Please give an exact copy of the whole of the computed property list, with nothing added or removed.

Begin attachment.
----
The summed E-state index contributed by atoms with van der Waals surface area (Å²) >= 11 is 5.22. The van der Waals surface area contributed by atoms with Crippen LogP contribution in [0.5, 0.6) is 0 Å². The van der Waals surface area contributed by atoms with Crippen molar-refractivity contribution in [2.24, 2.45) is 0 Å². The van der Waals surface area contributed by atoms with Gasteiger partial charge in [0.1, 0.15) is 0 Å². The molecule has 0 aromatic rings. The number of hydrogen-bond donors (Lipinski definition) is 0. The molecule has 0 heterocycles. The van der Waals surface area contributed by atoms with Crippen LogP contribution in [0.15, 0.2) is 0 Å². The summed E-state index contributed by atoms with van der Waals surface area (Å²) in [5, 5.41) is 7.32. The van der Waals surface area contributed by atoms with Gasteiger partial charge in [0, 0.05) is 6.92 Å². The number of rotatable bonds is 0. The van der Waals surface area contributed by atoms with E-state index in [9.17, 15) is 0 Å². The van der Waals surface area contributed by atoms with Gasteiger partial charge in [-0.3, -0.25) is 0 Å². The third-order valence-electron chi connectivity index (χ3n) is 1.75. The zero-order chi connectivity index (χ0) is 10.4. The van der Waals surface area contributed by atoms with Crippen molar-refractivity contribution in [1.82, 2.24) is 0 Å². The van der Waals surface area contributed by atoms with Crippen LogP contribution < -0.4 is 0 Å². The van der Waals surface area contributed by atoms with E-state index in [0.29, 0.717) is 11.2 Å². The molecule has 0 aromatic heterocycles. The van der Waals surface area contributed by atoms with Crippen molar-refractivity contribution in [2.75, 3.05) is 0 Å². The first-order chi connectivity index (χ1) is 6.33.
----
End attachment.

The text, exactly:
The summed E-state index contributed by atoms with van der Waals surface area (Å²) >= 11 is 5.22. The van der Waals surface area contributed by atoms with Crippen LogP contribution in [0.5, 0.6) is 0 Å². The van der Waals surface area contributed by atoms with Crippen molar-refractivity contribution in [2.24, 2.45) is 0 Å². The van der Waals surface area contributed by atoms with Gasteiger partial charge in [0.1, 0.15) is 0 Å². The molecule has 0 aromatic rings. The number of hydrogen-bond donors (Lipinski definition) is 0. The molecule has 0 heterocycles. The van der Waals surface area contributed by atoms with Crippen LogP contribution in [0.15, 0.2) is 0 Å². The summed E-state index contributed by atoms with van der Waals surface area (Å²) in [5, 5.41) is 7.32. The van der Waals surface area contributed by atoms with Gasteiger partial charge in [0, 0.05) is 6.92 Å². The number of rotatable bonds is 0. The van der Waals surface area contributed by atoms with E-state index in [9.17, 15) is 0 Å². The van der Waals surface area contributed by atoms with Gasteiger partial charge in [-0.3, -0.25) is 0 Å². The third-order valence-electron chi connectivity index (χ3n) is 1.75. The zero-order chi connectivity index (χ0) is 10.4. The van der Waals surface area contributed by atoms with Crippen molar-refractivity contribution in [1.82, 2.24) is 0 Å². The van der Waals surface area contributed by atoms with Crippen LogP contribution < -0.4 is 0 Å². The van der Waals surface area contributed by atoms with E-state index in [0.29, 0.717) is 11.2 Å². The molecule has 0 aromatic heterocycles. The van der Waals surface area contributed by atoms with Crippen molar-refractivity contribution in [2.75, 3.05) is 0 Å². The first-order chi connectivity index (χ1) is 6.33.